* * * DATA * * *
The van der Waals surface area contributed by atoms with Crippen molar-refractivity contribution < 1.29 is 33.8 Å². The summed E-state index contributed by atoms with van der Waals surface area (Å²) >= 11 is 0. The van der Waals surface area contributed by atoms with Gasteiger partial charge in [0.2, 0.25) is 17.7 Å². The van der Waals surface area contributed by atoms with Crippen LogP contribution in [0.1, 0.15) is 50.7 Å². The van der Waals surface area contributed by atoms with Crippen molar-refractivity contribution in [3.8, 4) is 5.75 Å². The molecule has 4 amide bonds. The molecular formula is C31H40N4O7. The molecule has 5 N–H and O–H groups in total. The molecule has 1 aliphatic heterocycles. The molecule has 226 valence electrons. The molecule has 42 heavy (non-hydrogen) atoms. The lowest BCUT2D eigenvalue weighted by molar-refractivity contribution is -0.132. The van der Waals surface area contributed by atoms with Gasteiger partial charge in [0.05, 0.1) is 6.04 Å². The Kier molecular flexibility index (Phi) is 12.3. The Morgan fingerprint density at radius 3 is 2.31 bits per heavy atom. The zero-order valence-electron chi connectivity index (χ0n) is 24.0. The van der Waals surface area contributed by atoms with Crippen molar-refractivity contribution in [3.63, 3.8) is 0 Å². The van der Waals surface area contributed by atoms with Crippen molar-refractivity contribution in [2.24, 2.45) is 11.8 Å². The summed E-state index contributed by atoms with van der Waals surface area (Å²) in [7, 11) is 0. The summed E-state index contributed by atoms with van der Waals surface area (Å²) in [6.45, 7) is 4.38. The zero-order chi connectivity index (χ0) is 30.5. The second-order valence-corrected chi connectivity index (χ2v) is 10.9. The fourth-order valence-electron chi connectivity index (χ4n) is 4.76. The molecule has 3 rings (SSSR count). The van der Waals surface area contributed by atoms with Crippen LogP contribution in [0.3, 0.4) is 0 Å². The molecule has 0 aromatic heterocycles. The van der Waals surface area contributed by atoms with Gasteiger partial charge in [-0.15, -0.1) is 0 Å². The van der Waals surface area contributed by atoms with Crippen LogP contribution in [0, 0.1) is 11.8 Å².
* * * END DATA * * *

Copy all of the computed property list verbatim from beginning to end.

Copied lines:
The van der Waals surface area contributed by atoms with Crippen molar-refractivity contribution < 1.29 is 33.8 Å². The summed E-state index contributed by atoms with van der Waals surface area (Å²) >= 11 is 0. The van der Waals surface area contributed by atoms with Gasteiger partial charge in [0.2, 0.25) is 17.7 Å². The van der Waals surface area contributed by atoms with Crippen LogP contribution in [0.1, 0.15) is 50.7 Å². The van der Waals surface area contributed by atoms with Crippen molar-refractivity contribution in [3.8, 4) is 5.75 Å². The molecule has 4 amide bonds. The molecular formula is C31H40N4O7. The molecule has 5 N–H and O–H groups in total. The molecule has 1 aliphatic heterocycles. The molecule has 226 valence electrons. The molecule has 42 heavy (non-hydrogen) atoms. The lowest BCUT2D eigenvalue weighted by molar-refractivity contribution is -0.132. The van der Waals surface area contributed by atoms with Gasteiger partial charge in [0.05, 0.1) is 6.04 Å². The Kier molecular flexibility index (Phi) is 12.3. The Morgan fingerprint density at radius 3 is 2.31 bits per heavy atom. The zero-order valence-electron chi connectivity index (χ0n) is 24.0. The van der Waals surface area contributed by atoms with Crippen molar-refractivity contribution in [3.63, 3.8) is 0 Å². The van der Waals surface area contributed by atoms with Crippen molar-refractivity contribution in [2.24, 2.45) is 11.8 Å². The summed E-state index contributed by atoms with van der Waals surface area (Å²) in [7, 11) is 0. The summed E-state index contributed by atoms with van der Waals surface area (Å²) in [6.45, 7) is 4.38. The zero-order chi connectivity index (χ0) is 30.5. The second-order valence-corrected chi connectivity index (χ2v) is 10.9. The fourth-order valence-electron chi connectivity index (χ4n) is 4.76. The molecule has 3 rings (SSSR count). The van der Waals surface area contributed by atoms with Crippen LogP contribution in [0.3, 0.4) is 0 Å². The molecule has 0 aromatic heterocycles. The van der Waals surface area contributed by atoms with Gasteiger partial charge in [-0.15, -0.1) is 0 Å². The van der Waals surface area contributed by atoms with Crippen LogP contribution in [0, 0.1) is 11.8 Å².